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In late 2015 FTC issued an enforcement policy regarding native advertising [1]. The basic premise is that ads on websites should not try to appear to be something else than ads, as that should be considered deceptive. Unfortunately most websites are not playing along; a study found that 70% of sites under inspection did not comply with the FTC guidelines [2].

The other issue with the FTC policy regarding native advertising, is that it leaves a lot of room for the advertising industry that is known for its creative minds. The below screens are captured using a system configuration where the user is appearing to be child.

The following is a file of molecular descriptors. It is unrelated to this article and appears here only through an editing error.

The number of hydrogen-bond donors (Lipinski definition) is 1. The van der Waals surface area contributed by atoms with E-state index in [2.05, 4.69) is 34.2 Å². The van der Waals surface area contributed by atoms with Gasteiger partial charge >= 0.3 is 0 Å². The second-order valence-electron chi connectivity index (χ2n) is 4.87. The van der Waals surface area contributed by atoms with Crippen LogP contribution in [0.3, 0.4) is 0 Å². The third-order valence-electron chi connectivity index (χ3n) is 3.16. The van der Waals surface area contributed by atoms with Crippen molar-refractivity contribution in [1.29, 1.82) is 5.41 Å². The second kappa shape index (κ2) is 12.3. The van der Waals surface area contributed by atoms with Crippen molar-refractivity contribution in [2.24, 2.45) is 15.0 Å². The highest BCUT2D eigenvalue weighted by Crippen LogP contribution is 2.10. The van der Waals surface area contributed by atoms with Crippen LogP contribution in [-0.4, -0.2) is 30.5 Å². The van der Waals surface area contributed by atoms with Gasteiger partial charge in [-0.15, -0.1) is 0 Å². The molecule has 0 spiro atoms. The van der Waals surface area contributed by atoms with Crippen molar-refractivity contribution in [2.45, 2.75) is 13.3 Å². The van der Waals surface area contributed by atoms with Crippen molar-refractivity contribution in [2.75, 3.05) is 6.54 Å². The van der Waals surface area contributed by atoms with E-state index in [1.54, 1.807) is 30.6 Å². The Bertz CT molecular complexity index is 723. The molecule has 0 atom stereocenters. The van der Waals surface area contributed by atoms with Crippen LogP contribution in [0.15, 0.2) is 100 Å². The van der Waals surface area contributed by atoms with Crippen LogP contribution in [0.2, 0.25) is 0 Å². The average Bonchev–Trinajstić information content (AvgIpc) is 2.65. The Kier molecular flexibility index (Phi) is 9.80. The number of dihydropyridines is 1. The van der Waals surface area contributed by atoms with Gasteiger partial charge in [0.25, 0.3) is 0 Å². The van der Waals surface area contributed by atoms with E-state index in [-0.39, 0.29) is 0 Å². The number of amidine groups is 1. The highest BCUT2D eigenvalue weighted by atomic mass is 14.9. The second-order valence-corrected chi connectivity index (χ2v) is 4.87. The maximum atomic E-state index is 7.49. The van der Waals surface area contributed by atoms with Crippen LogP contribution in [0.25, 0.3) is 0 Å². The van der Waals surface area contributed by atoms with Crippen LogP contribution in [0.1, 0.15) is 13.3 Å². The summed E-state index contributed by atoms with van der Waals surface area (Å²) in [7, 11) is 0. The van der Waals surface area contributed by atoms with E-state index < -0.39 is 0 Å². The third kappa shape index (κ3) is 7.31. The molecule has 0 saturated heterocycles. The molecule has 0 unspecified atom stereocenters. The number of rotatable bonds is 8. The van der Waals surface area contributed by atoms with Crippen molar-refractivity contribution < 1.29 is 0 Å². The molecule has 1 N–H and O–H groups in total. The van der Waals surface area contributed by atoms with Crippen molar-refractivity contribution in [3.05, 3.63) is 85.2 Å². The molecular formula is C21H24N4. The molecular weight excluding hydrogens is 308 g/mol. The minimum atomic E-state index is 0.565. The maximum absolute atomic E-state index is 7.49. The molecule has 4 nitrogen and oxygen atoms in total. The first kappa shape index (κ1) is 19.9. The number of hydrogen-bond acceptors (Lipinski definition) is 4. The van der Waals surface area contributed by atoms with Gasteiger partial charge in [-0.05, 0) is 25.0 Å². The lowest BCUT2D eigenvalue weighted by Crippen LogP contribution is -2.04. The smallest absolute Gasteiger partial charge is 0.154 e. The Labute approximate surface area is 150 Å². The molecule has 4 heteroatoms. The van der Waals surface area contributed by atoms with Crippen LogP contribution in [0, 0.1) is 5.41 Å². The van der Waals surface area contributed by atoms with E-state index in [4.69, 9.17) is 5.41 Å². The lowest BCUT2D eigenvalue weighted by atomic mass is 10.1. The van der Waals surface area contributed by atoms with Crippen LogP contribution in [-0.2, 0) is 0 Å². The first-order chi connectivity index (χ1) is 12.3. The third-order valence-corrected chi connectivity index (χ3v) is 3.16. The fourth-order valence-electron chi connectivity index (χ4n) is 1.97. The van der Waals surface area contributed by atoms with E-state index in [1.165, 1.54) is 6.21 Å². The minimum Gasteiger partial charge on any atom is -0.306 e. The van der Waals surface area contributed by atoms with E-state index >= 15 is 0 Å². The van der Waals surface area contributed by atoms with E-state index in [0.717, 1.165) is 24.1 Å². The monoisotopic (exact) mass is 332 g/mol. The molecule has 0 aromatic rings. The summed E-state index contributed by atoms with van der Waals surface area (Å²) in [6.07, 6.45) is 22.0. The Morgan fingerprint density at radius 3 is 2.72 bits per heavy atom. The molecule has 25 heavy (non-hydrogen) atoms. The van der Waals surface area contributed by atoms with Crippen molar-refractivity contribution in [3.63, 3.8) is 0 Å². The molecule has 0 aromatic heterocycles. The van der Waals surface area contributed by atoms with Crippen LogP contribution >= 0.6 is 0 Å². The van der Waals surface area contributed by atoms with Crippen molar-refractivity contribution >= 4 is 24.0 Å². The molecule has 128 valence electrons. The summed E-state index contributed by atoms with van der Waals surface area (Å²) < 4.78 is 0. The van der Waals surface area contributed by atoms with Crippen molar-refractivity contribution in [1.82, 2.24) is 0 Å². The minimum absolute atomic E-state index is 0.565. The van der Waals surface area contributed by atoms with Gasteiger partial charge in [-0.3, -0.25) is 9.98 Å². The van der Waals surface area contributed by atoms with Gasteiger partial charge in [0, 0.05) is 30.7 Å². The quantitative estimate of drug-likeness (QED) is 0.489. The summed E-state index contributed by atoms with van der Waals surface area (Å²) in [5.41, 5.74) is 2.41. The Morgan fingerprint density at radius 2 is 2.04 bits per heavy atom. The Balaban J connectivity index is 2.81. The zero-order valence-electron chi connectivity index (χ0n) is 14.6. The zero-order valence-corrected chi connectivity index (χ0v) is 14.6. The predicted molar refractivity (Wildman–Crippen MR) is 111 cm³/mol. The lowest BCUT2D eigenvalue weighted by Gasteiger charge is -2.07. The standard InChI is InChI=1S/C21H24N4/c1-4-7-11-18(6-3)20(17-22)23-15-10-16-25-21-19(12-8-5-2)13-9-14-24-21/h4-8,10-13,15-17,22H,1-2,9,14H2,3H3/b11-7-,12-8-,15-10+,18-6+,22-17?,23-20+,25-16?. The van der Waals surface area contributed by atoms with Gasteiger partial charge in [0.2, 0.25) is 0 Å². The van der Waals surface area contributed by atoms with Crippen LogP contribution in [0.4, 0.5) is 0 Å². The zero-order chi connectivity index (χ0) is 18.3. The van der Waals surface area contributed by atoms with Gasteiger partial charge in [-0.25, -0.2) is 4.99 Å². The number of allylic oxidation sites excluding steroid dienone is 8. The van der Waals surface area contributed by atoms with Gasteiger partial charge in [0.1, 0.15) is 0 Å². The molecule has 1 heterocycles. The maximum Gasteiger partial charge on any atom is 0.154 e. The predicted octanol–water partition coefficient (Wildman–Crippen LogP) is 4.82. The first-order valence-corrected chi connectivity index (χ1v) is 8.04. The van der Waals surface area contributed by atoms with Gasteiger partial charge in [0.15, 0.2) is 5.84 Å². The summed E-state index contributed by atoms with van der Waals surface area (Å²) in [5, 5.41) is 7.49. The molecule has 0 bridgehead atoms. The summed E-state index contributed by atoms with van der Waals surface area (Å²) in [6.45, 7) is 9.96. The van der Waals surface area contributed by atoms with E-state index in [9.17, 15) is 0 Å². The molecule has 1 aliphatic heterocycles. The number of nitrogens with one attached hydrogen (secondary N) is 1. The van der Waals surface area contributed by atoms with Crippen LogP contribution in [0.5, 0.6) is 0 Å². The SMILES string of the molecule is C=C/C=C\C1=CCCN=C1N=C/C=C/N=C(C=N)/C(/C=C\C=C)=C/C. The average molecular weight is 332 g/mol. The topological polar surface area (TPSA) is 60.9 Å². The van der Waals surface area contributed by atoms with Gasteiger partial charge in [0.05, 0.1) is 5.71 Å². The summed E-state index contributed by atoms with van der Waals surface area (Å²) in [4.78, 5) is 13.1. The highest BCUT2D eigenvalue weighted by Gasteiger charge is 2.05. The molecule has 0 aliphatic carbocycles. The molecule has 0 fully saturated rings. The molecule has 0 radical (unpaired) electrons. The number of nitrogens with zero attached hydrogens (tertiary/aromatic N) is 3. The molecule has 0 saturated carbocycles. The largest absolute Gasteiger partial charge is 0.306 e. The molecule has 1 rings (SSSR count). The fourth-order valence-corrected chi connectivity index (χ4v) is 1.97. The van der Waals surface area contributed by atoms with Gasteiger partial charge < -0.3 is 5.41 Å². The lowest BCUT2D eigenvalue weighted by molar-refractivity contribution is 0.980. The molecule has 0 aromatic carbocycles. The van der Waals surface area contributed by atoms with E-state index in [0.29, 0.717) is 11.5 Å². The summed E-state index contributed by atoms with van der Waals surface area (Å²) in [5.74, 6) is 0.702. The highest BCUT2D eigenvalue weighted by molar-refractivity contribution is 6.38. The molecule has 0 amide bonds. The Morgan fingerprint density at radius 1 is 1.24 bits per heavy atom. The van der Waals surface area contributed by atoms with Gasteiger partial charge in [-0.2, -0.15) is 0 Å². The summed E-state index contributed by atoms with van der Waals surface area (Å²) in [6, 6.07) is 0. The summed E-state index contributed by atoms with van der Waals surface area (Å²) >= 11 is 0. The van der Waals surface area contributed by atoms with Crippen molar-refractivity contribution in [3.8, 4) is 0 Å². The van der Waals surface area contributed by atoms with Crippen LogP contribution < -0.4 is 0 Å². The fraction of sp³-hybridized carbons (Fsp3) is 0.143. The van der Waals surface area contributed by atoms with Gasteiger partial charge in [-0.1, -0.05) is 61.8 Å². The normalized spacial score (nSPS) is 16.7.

As an example of this, let’s look at a Lego Star Wars ad on

Note how everything visible in the browser is actually the ad, but not only it looks amazing, it’s more or less impossible to say that it’s ad and not content. While the ad looks better than typical Taboola or Outbrain ads do, one might argue that its far more deceptive in terms of making it look like something else than an ad.

Let’s look at another example from the same site,

In the section labeled as “COOL & NEW”, there is nothing but three different ads. Yes, the section is entirely made up of ads.

In short summary, it seems clear that there are big holes in the FTC policy regarding native advertising in itself, and some bigger ones in the self-regulation of advertisers related with advertising to kids.




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